Is there any server solution out there that provides four intel processor with a minimum of 2,8Ghz clock speed? I can't seem to find this configuration anywhere. Is there any documentation that explains why this configuration is impossible / doesn't exists?

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    Why do you want four processors? If you're looking for 4 processing cores, there's tons of them out there. Quaq/Octal processor system are very rare, and increasingly so because of the multi-core processors (which are pushing a dozen cores per processor now, and will be pushing twice that a year from now). – Chris S Nov 22 '10 at 1:27
  • It's a requirement from a possible client. – Salamander2007 Nov 22 '10 at 1:28
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    You should educate your client that there's a lot more that goes into choosing a processor model than just pure clock speed. – EEAA Nov 22 '10 at 1:56
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    Just to be clear, what I'm looking for is an explanation on whether such configuration exists. We all know that the clients are dumb, but let's not forget that they're also rich and holds your paychecks. – Salamander2007 Nov 23 '10 at 6:34
  • It sounds like an RFP or proposal that hasn't been updated in 3-4 years. I've seen a number of these, and they were written back when the P4 Xeons were out and have a single core at 2.8Ghz. Obviously any quad core processor now days its many times faster. – KJ-SRS Jan 30 '11 at 19:54

Make sure your client understands what they are asking for. It's very easy to find systems that match the specs you have given above, but almost certainly will be something they are quite unhappy with.

Is your client aware that when Intel went to the Core architecture they increased the amount of work that can be done per clock, and reduced the clocks? I say this because of your saying "minimum of 2.8GHz". 2.8GHz is basically the top end of server CPUs if you're buying new (above it they have 2.93, 3.2, and 3.33GHz, looking at NewEgg's Intel server CPU section). These CPUs alone start at $1,300 each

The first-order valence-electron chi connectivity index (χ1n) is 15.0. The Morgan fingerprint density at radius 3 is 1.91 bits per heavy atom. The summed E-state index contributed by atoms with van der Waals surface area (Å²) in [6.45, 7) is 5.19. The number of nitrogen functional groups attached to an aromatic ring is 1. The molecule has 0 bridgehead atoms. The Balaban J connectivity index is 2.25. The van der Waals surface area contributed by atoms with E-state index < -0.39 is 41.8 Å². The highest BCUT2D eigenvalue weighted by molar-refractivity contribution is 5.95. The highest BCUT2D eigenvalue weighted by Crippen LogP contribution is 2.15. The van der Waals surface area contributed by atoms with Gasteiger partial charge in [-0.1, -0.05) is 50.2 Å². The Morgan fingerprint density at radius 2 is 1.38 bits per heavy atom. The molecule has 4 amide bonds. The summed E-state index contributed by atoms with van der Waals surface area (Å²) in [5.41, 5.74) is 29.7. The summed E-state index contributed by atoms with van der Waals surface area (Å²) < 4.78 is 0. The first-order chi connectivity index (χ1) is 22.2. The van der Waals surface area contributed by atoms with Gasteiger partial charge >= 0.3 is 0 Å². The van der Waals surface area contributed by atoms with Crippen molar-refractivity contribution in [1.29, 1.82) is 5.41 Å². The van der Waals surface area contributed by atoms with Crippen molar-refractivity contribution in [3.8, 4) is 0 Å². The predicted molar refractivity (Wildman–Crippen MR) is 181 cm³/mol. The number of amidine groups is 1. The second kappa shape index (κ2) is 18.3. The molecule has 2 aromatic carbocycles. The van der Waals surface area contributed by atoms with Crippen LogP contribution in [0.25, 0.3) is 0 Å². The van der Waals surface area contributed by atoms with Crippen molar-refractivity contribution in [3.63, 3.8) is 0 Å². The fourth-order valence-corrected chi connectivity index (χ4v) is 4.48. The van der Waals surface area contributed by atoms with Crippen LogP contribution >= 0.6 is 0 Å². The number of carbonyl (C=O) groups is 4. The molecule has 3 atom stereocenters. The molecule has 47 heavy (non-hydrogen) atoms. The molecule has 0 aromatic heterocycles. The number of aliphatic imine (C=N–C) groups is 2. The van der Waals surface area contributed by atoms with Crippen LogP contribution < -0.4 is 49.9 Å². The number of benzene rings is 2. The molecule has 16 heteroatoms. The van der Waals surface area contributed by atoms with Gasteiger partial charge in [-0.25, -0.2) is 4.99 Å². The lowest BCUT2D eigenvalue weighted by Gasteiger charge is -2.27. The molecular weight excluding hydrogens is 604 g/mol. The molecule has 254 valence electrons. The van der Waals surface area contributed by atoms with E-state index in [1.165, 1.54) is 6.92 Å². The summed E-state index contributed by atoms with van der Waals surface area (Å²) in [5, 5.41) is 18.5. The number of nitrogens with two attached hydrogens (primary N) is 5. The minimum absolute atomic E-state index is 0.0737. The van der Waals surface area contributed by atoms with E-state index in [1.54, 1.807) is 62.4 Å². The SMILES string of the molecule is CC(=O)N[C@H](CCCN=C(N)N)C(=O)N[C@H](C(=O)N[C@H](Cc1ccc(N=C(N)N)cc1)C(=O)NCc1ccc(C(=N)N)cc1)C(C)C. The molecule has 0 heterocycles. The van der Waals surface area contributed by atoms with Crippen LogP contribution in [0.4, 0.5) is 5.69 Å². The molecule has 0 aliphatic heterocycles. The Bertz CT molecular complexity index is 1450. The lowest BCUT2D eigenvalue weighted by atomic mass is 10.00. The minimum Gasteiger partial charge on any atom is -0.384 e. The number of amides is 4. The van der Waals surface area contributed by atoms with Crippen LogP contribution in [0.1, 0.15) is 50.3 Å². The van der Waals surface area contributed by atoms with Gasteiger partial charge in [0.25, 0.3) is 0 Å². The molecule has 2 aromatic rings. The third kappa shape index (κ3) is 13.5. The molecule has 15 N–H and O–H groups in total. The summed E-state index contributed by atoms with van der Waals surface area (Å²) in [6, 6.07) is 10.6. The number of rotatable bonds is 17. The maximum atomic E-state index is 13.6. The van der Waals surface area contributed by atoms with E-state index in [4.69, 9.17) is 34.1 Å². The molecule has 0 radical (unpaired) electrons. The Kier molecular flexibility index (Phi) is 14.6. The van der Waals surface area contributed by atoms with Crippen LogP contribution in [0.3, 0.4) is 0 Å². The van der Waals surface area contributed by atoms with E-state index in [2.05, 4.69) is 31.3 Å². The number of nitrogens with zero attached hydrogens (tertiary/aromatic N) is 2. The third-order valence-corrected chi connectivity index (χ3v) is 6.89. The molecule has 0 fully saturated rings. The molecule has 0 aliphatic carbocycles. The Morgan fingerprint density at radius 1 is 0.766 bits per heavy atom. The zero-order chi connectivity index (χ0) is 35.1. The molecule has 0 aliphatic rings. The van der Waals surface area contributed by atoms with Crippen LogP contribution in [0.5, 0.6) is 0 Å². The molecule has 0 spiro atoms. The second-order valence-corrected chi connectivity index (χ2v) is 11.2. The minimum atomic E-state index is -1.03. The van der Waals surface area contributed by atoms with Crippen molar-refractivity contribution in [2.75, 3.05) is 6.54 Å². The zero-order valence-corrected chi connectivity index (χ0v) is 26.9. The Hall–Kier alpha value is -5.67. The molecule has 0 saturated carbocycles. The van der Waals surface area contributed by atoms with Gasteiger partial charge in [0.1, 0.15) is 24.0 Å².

A couple of years ago 2.8GHz was quite common in the P4 architecture. With the Core architecture, you would get around the same amount of work done in a 1.8GHz CPU was P4 could in a 2.8.

So, your client may be asking based on old data. In which case it's easy to satisfy. Look on ebay, there are quite a few of these old servers available, I see a Dell Poweredge 6650 with quad 2.8GHz CPUs listed for $89.99 and 0 bids. Before you get it though, realize that you'll be lucky if you can get two of these on a single 120V power circuit, it's going to cost a LOT to run.

If your client has code that isn't really able to be multi-threaded, and just needs to have the highest possible clocks, look at a Core i5 system where you can get dual cores at 3.6GHz fairly inexpensively (around $1,500 for a server-class system). If they really need 4 execution cores, you can get a Core i7 with 3.33GHz for around $2,500. That's a single socket, but 4 execution cores.

If they really need 4 discrete CPUs (meaning 4 sockets), do they realize they're looking at probably 16 to 32 cores and prices starting at $15,000? You just aren't going to get 2.8GHz in that though. For example, the Supermicro 8026B-6RF system has 4 sockets for Intel 75xx series CPUs which newegg is only listing a 2GHz 6 or 8 core CPU (for $3,000 each).